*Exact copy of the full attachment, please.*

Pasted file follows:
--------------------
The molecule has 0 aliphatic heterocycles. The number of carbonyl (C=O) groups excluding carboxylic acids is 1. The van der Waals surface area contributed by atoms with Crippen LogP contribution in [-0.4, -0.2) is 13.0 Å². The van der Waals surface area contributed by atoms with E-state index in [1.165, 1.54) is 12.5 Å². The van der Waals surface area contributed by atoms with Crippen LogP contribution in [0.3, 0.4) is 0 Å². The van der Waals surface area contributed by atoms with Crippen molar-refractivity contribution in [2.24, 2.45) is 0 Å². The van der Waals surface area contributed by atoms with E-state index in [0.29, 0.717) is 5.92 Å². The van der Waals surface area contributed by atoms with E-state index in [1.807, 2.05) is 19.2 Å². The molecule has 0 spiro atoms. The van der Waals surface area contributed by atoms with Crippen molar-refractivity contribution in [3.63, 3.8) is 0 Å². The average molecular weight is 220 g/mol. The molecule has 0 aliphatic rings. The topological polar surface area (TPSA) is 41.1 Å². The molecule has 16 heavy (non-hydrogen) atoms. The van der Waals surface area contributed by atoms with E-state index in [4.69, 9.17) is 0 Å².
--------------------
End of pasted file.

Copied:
The molecule has 0 aliphatic heterocycles. The number of carbonyl (C=O) groups excluding carboxylic acids is 1. The van der Waals surface area contributed by atoms with Crippen LogP contribution in [-0.4, -0.2) is 13.0 Å². The van der Waals surface area contributed by atoms with E-state index in [1.165, 1.54) is 12.5 Å². The van der Waals surface area contributed by atoms with Crippen LogP contribution in [0.3, 0.4) is 0 Å². The van der Waals surface area contributed by atoms with Crippen molar-refractivity contribution in [2.24, 2.45) is 0 Å². The van der Waals surface area contributed by atoms with E-state index in [0.29, 0.717) is 5.92 Å². The van der Waals surface area contributed by atoms with E-state index in [1.807, 2.05) is 19.2 Å². The molecule has 0 spiro atoms. The van der Waals surface area contributed by atoms with Crippen molar-refractivity contribution in [3.63, 3.8) is 0 Å². The average molecular weight is 220 g/mol. The molecule has 0 aliphatic rings. The topological polar surface area (TPSA) is 41.1 Å². The molecule has 16 heavy (non-hydrogen) atoms. The van der Waals surface area contributed by atoms with E-state index in [4.69, 9.17) is 0 Å².